- The Justice Department says the law oversteps state authority
- It could lead to harassment, detention of visitors, immigrants and citizens, officials say
- The complaint follows similar lawsuits in Arizona and Alabama
Justice Department officials pressed their campaign against an immigration law in South Carolina on Monday, saying the measure passed there this summer unconstitutionally pre-empts federal authority.
South Carolina's law also could lead to the harassment and detention of authorized visitors, immigrants and citizens, federal officials argue in court documents.
The law would "undermine federal law and invade federal authority by imposing punitive sanctions for conduct that falls outside of the state's police powers and that Congress affirmatively decided should not be subject to such sanctions. And it will interfere with and undermine the federal government's control over relations with foreign governments," officials argue, referring to the state trying to require the carrying of documents to prove residency.
The complaint filed in federal court in South Carolina follows similar lawsuits in Arizona and Alabama.
The Arizona law has been blocked and remains on appeal. Only parts of the Alabama law were blocked, and the case is before a federal appeals court.
In a written statement, Attorney General Eric Holder said Monday his department will not hesitate to challenge laws that interfere with the federal government's enforcement of immigration.
"It is understandable that communities remain frustrated with the broken immigration system, but a patchwork of state laws is not the solution and will only create problems," Holder said.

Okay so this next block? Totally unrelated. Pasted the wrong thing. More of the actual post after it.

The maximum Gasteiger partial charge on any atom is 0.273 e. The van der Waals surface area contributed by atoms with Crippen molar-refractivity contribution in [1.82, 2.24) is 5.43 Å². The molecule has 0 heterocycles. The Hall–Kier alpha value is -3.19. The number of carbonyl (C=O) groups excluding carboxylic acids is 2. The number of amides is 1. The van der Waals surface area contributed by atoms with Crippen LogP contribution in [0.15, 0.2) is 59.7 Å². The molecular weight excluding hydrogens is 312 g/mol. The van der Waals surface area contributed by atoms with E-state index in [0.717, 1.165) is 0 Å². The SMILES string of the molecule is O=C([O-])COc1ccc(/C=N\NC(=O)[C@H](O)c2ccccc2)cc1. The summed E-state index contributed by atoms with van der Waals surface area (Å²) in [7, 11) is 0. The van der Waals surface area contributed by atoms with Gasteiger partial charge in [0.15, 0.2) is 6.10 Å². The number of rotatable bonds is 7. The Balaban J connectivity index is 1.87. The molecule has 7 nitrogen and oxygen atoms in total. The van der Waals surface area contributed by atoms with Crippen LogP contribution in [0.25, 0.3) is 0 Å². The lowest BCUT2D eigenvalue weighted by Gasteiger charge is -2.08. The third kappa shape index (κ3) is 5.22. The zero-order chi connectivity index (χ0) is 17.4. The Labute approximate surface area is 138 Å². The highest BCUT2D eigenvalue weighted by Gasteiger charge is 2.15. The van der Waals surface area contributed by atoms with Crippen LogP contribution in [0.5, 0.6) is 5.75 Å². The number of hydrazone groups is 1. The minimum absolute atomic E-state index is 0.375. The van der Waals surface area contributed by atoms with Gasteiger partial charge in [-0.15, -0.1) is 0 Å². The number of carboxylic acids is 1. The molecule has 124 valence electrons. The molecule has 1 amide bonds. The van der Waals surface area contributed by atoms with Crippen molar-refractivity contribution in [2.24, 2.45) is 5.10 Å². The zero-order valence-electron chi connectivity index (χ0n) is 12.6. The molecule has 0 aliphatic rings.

Justice Department officials argue that South Carolina, like Arizona and Alabama, places burdens on federal agencies, diverting resources away from high-priority targets such as those suspected of terrorism, drug smuggling and other criminal activity.
Justice Department executives told reporters late Monday they are currently discussing the issue with officials in three other states and their planned approaches to immigration enforcement. The officials said they continue to review the plans of Utah, Indiana and Georgia, which have also passed immigration-related laws.
Karen Tumlin, managing attorney of the National Immigration Law Center, praised the federal move in South Carolina, saying:
"The Department of Justice has rightly challenged South Carolina's draconian anti-immigrant law, just as they have in Alabama and Arizona. Their work should not end there: Indiana, Georgia, and Utah also have unconstitutional anti-immigrant laws on their books. We urge the Department to take a stand in those states as well."
The state's governor, Nikki Haley, defended South Carolina's law.
"As the daughter of immigrants of who came to this country legally, Governor Haley understands that no American value is more sacred than the rule of law," spokesman Rob Godfrey said on her behalf. "That's what this is about -- nothing more, nothing less. If the feds were doing their job, we wouldn't have had to address illegal immigration reform at the state level. But, until they do, we're going to keep fighting in South Carolina to be able to enforce our laws."